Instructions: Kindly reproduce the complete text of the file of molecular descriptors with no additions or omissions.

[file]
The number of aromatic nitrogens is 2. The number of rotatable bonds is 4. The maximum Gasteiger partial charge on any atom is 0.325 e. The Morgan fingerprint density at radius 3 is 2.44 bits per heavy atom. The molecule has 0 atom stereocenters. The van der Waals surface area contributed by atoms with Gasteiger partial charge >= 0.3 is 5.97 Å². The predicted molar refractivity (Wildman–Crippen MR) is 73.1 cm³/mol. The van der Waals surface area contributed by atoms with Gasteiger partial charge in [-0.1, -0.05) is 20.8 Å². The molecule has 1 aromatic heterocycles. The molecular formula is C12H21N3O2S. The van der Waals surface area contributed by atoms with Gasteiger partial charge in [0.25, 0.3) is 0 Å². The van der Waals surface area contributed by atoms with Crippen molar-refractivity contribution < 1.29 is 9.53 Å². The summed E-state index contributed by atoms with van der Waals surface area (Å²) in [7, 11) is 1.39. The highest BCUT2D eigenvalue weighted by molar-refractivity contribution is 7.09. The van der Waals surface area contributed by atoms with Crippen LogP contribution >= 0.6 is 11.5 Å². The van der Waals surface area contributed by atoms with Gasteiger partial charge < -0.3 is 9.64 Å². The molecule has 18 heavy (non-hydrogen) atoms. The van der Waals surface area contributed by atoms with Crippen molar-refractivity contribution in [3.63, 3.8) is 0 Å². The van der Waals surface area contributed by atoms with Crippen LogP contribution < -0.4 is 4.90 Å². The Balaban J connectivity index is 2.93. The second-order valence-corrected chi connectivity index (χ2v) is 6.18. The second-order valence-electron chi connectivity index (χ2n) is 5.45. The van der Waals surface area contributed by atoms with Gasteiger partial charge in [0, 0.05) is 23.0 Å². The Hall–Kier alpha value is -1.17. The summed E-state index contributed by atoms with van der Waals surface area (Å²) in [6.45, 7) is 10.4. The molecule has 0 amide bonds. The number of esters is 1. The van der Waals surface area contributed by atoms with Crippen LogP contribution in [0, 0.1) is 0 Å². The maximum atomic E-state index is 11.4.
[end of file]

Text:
The number of aromatic nitrogens is 2. The number of rotatable bonds is 4. The maximum Gasteiger partial charge on any atom is 0.325 e. The Morgan fingerprint density at radius 3 is 2.44 bits per heavy atom. The molecule has 0 atom stereocenters. The van der Waals surface area contributed by atoms with Gasteiger partial charge >= 0.3 is 5.97 Å². The predicted molar refractivity (Wildman–Crippen MR) is 73.1 cm³/mol. The van der Waals surface area contributed by atoms with Gasteiger partial charge in [-0.1, -0.05) is 20.8 Å². The molecule has 1 aromatic heterocycles. The molecular formula is C12H21N3O2S. The van der Waals surface area contributed by atoms with Gasteiger partial charge in [0.25, 0.3) is 0 Å². The van der Waals surface area contributed by atoms with Crippen molar-refractivity contribution < 1.29 is 9.53 Å². The summed E-state index contributed by atoms with van der Waals surface area (Å²) in [7, 11) is 1.39. The highest BCUT2D eigenvalue weighted by molar-refractivity contribution is 7.09. The van der Waals surface area contributed by atoms with Crippen LogP contribution >= 0.6 is 11.5 Å². The van der Waals surface area contributed by atoms with Gasteiger partial charge < -0.3 is 9.64 Å². The molecule has 18 heavy (non-hydrogen) atoms. The van der Waals surface area contributed by atoms with Crippen molar-refractivity contribution in [3.63, 3.8) is 0 Å². The van der Waals surface area contributed by atoms with Crippen LogP contribution < -0.4 is 4.90 Å². The Balaban J connectivity index is 2.93. The second-order valence-corrected chi connectivity index (χ2v) is 6.18. The second-order valence-electron chi connectivity index (χ2n) is 5.45. The van der Waals surface area contributed by atoms with Gasteiger partial charge in [0, 0.05) is 23.0 Å². The Hall–Kier alpha value is -1.17. The summed E-state index contributed by atoms with van der Waals surface area (Å²) in [6.45, 7) is 10.4. The molecule has 0 amide bonds. The number of esters is 1. The van der Waals surface area contributed by atoms with Crippen LogP contribution in [0, 0.1) is 0 Å². The maximum atomic E-state index is 11.4.